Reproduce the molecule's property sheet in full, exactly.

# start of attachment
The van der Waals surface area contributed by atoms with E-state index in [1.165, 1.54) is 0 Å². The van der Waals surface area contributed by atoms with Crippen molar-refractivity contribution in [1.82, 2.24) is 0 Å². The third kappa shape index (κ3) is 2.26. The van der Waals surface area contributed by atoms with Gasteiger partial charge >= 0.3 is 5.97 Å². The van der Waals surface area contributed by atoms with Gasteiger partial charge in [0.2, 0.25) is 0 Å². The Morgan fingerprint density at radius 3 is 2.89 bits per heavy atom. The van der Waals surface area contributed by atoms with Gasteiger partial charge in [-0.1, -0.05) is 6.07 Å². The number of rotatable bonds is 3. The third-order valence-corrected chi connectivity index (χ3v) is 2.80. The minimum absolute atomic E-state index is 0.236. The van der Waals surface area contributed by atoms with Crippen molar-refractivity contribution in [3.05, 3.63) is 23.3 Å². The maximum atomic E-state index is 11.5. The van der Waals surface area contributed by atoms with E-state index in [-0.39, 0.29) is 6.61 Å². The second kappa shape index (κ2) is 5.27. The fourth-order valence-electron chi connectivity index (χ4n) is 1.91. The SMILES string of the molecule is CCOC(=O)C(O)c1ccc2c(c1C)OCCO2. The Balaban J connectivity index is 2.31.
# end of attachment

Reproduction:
The van der Waals surface area contributed by atoms with E-state index in [1.165, 1.54) is 0 Å². The van der Waals surface area contributed by atoms with Crippen molar-refractivity contribution in [1.82, 2.24) is 0 Å². The third kappa shape index (κ3) is 2.26. The van der Waals surface area contributed by atoms with Gasteiger partial charge >= 0.3 is 5.97 Å². The van der Waals surface area contributed by atoms with Gasteiger partial charge in [0.2, 0.25) is 0 Å². The Morgan fingerprint density at radius 3 is 2.89 bits per heavy atom. The van der Waals surface area contributed by atoms with Gasteiger partial charge in [-0.1, -0.05) is 6.07 Å². The number of rotatable bonds is 3. The third-order valence-corrected chi connectivity index (χ3v) is 2.80. The minimum absolute atomic E-state index is 0.236. The van der Waals surface area contributed by atoms with Crippen molar-refractivity contribution in [3.05, 3.63) is 23.3 Å². The maximum atomic E-state index is 11.5. The van der Waals surface area contributed by atoms with E-state index in [-0.39, 0.29) is 6.61 Å². The second kappa shape index (κ2) is 5.27. The fourth-order valence-electron chi connectivity index (χ4n) is 1.91. The SMILES string of the molecule is CCOC(=O)C(O)c1ccc2c(c1C)OCCO2. The Balaban J connectivity index is 2.31.